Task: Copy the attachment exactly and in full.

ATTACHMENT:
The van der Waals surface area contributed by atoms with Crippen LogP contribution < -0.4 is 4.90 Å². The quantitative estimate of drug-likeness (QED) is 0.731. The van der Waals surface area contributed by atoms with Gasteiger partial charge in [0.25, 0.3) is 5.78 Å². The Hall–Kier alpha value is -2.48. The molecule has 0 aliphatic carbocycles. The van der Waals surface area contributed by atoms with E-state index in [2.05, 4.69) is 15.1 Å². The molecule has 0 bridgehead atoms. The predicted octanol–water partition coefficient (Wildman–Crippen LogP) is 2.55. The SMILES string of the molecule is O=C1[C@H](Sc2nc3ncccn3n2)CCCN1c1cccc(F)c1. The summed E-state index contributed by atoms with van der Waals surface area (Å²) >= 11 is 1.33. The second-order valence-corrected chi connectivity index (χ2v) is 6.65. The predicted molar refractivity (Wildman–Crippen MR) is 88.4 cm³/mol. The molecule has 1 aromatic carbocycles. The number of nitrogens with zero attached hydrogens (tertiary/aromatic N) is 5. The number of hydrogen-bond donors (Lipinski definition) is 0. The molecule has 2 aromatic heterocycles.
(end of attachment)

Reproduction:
The van der Waals surface area contributed by atoms with Crippen LogP contribution < -0.4 is 4.90 Å². The quantitative estimate of drug-likeness (QED) is 0.731. The van der Waals surface area contributed by atoms with Gasteiger partial charge in [0.25, 0.3) is 5.78 Å². The Hall–Kier alpha value is -2.48. The molecule has 0 aliphatic carbocycles. The van der Waals surface area contributed by atoms with E-state index in [2.05, 4.69) is 15.1 Å². The molecule has 0 bridgehead atoms. The predicted octanol–water partition coefficient (Wildman–Crippen LogP) is 2.55. The SMILES string of the molecule is O=C1[C@H](Sc2nc3ncccn3n2)CCCN1c1cccc(F)c1. The summed E-state index contributed by atoms with van der Waals surface area (Å²) >= 11 is 1.33. The second-order valence-corrected chi connectivity index (χ2v) is 6.65. The predicted molar refractivity (Wildman–Crippen MR) is 88.4 cm³/mol. The molecule has 1 aromatic carbocycles. The number of nitrogens with zero attached hydrogens (tertiary/aromatic N) is 5. The number of hydrogen-bond donors (Lipinski definition) is 0. The molecule has 2 aromatic heterocycles.